These artists have all approached the Balkans differently, with less or more exploitation, with better or worse receptions, and winning more or fewer awards.
But if the focus of a story is the reparations that Godard dreamed about, then the best representative is the little Balkan man from the film “An Episode in the Life of an Iron Picker” who won the big Silver Bear prize at Berlinale in the heart of Europe. Yet, Nazif Mujić of Svatovac, located near the Bosnian city Lukavac, who plays himself in the film ended up selling his Berlinale statue for 4,000 euro due to a difficult financial situation. A few years later, when he passed away, his relatives and friends collected money to pay for the funeral. There was no happy ending.
Regardless of the fact that I’ve been working my whole life, at the moment I’m writing this, I’m unemployed and don’t have health insurance. All our lives more closely resemble the lives of tobacco gatherers from Kočo Racin’s poem than the lives of Australian translators who, Prometheus-like, take our free texts to a British (and global) audience.
Can’t we, or shouldn’t we, demand ethical behavior from those who benefit from our work?
Even if the state of affairs was less colonial, and even if Will Firth was a Balkans-based book editor, and even if we were the first ones on a quest for world fame, and even if I believed I would never see the lights of London’s Book Fair in any other way, I would have still rejected that cover and that title.
But why is the decision to refuse it mine? Can’t we, or shouldn’t we, demand ethical behavior from those who benefit from our work? Why are they exempt from being obliged to treat others ethically, while we, the authors, are faced with a fait accompli, left to our own devices to figure out how to move forward?
I’m screaming, I won’t stop
In the storm that broke out at the start of the year — when a huge number of women authors from the entire Balkans slammed the collection of stories — we, the rebels, garnered support from women authors, critics, media outlets and organizations. The publishing house made several additional wrong moves. Most importantly, they accused us of not standing in solidarity with women authors — in fact, we were criticizing the blatant sexism, orientalism directed at these exploited women authors. This of course created divisions and strengthened our animosity, as represented in the words of the poet Ruth Stefanović:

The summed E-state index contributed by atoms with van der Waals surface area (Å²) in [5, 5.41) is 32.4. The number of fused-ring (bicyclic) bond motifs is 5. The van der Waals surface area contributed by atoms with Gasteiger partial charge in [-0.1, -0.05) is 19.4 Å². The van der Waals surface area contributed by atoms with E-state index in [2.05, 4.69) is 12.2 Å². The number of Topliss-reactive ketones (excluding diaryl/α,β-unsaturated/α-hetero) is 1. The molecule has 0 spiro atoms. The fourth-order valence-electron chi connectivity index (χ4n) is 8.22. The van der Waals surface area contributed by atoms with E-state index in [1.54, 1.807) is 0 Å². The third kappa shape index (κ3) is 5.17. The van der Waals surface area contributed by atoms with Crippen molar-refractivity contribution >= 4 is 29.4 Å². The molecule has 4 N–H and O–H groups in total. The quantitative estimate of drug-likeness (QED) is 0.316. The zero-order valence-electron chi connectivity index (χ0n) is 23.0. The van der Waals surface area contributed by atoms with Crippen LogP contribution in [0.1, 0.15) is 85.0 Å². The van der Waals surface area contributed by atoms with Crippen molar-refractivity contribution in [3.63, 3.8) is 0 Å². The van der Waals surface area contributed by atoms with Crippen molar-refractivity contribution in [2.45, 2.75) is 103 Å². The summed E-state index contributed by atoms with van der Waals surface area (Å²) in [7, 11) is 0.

Women authors, stripped bare, are screaming from their Facebook profiles: WE WILL NOT BE OBJECTIVIZED!
Try to zip yourself up, and maybe it will work out for you.
She wrote, I repeat:
(the words echo like a chorus in my head)
Try to zip yourself up, and maybe it will work out for you.
Try to zip yourself up, and maybe it will work out for you.
Try to zip yourself up.
And what if I don’t want to? I don’t want to zip myself up and keep quiet. Stripped bare, I continue screaming: WE WILL NOT BE OBJECTIVIZED — while, as every woman author of the periphery, every woman working in the world, I sell my body and soul for different prices in the pornographic world of bourgeois art. Until, as Godard suggests, we become militant artists.
At one point, Jessica Stoyadinovic, better known by her stage name Stoya, deeply aware of the exploitative nature of art and of “adult movies” in particular, said that the only thing we can and should strive for — in such power relations — is mutual exploitation.
But who can measure the degree of exploitation? “On cold scales with bronze they weigh it, but can they gauge its weight.”
Feature image: Kosovo 2.0.